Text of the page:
Kree is an amazing singer, but my one complaint about her has been her lack of onstage fire. Maybe her years as an industry demo/backup singer have trained to her to hold back too much. And never before had this fault of hers been more apparent than when she took on the Black Crowes' "She Talks to Angels" this week for her birth-year song. Anyone who's ever seen a concert by the Crowes' Chris Robinson, one of the greatest rock frontmen of the past two decades, knows that Kree did not bring nearly enough intensity to this performance. Where was the heartache, the soul, the storytelling angst? She could have dug so much deeper--but Kree never seems to allow herself to really go there. However, Randy actually thought Kree was emotional, and said, "What I love about you is all the naturalness in your spirit and in your voice. You've got a natural blues, soulful thing." Nicki thought this was the best performance of the night so far. Mariah and Keith disagreed with Randy and Nicki, though, with Mariah specifically pointing out that Kree didn't lose herself enough in the song. That's when Nicki and Mariah got into some silly disagreement, and Her Minajesty threw the kind of shade usually only seen on "RuPaul's Drag Race: Untucked." (NICKI CALLED MARIAH "SIR." She actually told Mariah, "Simmer down, sir." Sir!!! Whoa.) "Just another episode of the family getting along," snarked Ryan Seacrest. Well, that was one way to bring fire and intensity to the show, I guess…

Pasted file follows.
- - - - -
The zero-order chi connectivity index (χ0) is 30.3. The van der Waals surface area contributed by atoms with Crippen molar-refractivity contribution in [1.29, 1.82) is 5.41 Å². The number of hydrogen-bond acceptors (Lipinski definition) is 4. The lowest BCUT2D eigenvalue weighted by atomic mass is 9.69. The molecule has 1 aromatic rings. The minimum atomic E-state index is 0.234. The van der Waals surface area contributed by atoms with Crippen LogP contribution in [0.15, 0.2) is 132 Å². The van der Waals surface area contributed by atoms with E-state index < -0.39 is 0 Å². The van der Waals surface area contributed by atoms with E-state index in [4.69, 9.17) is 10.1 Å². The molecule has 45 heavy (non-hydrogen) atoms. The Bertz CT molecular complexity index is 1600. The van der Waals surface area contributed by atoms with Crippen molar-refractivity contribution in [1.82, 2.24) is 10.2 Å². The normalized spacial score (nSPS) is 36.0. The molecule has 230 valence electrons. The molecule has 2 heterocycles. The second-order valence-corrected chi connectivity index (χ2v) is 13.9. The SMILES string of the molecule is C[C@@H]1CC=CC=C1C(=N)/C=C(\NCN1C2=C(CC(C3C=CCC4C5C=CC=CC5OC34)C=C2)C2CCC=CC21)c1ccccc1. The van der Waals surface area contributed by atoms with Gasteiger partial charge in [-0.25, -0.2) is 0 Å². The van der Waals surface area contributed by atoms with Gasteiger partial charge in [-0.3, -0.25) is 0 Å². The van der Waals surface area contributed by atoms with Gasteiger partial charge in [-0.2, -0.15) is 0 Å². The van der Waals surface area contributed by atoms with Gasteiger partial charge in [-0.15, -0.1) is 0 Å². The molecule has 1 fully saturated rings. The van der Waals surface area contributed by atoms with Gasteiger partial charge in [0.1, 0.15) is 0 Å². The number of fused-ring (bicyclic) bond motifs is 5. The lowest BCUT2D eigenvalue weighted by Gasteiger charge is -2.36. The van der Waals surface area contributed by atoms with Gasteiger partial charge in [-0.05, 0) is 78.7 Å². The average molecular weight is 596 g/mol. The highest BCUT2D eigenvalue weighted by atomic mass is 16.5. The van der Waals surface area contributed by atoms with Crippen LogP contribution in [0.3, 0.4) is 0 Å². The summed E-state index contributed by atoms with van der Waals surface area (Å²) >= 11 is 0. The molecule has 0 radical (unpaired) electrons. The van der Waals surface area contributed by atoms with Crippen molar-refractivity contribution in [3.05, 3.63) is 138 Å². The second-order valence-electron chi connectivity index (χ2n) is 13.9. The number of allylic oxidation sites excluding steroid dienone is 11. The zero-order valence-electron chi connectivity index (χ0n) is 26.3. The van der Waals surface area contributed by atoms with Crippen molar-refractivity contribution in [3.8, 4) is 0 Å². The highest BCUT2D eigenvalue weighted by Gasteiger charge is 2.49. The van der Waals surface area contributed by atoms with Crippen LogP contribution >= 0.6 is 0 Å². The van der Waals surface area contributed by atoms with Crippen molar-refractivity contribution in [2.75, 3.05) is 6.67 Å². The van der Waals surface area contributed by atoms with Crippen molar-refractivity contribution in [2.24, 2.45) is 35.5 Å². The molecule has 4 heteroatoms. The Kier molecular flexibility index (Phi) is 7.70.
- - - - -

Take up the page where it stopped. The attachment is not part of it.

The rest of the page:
For her second number, Kree "tapped into her inner diva" with a Celine Dion song, "Have You Ever Been in Love." It was a gentle tapping, of course, but this time, it worked--Celine always oversings anyway, so Kree's restraint was actually welcome in this case. She made the song sound warm and sweet and intimate, and she drew the listener in with her quiet strength. "Once again you've showed us your versatility, and that's something that cannot be faked. Keep doing that, and you're going to stay here a long time," said Mariah. "You're not country--you're worldly. You are iconic. You are one of those divas we can watch when they are 20 or 50. You elevated everything," said Nicki. "You can sing anything," agreed Randy. Keith loved the song choice and Kree's effortlessness. I still wish Kree would let loose a little bit more, but there was no denying that her voice and vibe were beautiful here.